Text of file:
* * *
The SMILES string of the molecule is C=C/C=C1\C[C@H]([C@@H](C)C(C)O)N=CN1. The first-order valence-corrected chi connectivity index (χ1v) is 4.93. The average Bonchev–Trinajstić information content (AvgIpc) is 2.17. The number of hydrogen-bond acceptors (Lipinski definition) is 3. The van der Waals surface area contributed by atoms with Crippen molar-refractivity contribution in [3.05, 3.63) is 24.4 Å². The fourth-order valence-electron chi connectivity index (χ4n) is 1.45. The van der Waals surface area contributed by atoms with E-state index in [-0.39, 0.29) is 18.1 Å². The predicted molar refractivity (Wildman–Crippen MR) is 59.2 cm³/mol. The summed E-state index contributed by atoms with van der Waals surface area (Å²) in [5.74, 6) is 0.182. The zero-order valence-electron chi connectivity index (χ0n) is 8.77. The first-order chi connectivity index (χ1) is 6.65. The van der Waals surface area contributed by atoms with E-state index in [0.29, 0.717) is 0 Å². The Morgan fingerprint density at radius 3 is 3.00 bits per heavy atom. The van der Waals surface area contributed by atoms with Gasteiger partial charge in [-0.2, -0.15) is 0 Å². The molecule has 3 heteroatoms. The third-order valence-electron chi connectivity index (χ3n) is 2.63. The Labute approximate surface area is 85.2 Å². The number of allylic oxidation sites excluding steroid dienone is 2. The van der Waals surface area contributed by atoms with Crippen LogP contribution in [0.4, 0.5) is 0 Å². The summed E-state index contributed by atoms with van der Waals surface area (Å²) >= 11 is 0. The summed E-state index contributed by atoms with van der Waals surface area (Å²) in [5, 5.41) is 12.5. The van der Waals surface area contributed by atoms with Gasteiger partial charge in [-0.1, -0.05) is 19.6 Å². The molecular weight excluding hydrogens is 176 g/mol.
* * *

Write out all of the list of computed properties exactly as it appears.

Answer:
The SMILES string of the molecule is C=C/C=C1\C[C@H]([C@@H](C)C(C)O)N=CN1. The first-order valence-corrected chi connectivity index (χ1v) is 4.93. The average Bonchev–Trinajstić information content (AvgIpc) is 2.17. The number of hydrogen-bond acceptors (Lipinski definition) is 3. The van der Waals surface area contributed by atoms with Crippen molar-refractivity contribution in [3.05, 3.63) is 24.4 Å². The fourth-order valence-electron chi connectivity index (χ4n) is 1.45. The van der Waals surface area contributed by atoms with E-state index in [-0.39, 0.29) is 18.1 Å². The predicted molar refractivity (Wildman–Crippen MR) is 59.2 cm³/mol. The summed E-state index contributed by atoms with van der Waals surface area (Å²) in [5.74, 6) is 0.182. The zero-order valence-electron chi connectivity index (χ0n) is 8.77. The first-order chi connectivity index (χ1) is 6.65. The van der Waals surface area contributed by atoms with E-state index in [0.29, 0.717) is 0 Å². The Morgan fingerprint density at radius 3 is 3.00 bits per heavy atom. The van der Waals surface area contributed by atoms with Gasteiger partial charge in [-0.2, -0.15) is 0 Å². The molecule has 3 heteroatoms. The third-order valence-electron chi connectivity index (χ3n) is 2.63. The Labute approximate surface area is 85.2 Å². The number of allylic oxidation sites excluding steroid dienone is 2. The van der Waals surface area contributed by atoms with Crippen LogP contribution in [0.4, 0.5) is 0 Å². The summed E-state index contributed by atoms with van der Waals surface area (Å²) >= 11 is 0. The summed E-state index contributed by atoms with van der Waals surface area (Å²) in [5, 5.41) is 12.5. The van der Waals surface area contributed by atoms with Gasteiger partial charge in [-0.1, -0.05) is 19.6 Å². The molecular weight excluding hydrogens is 176 g/mol.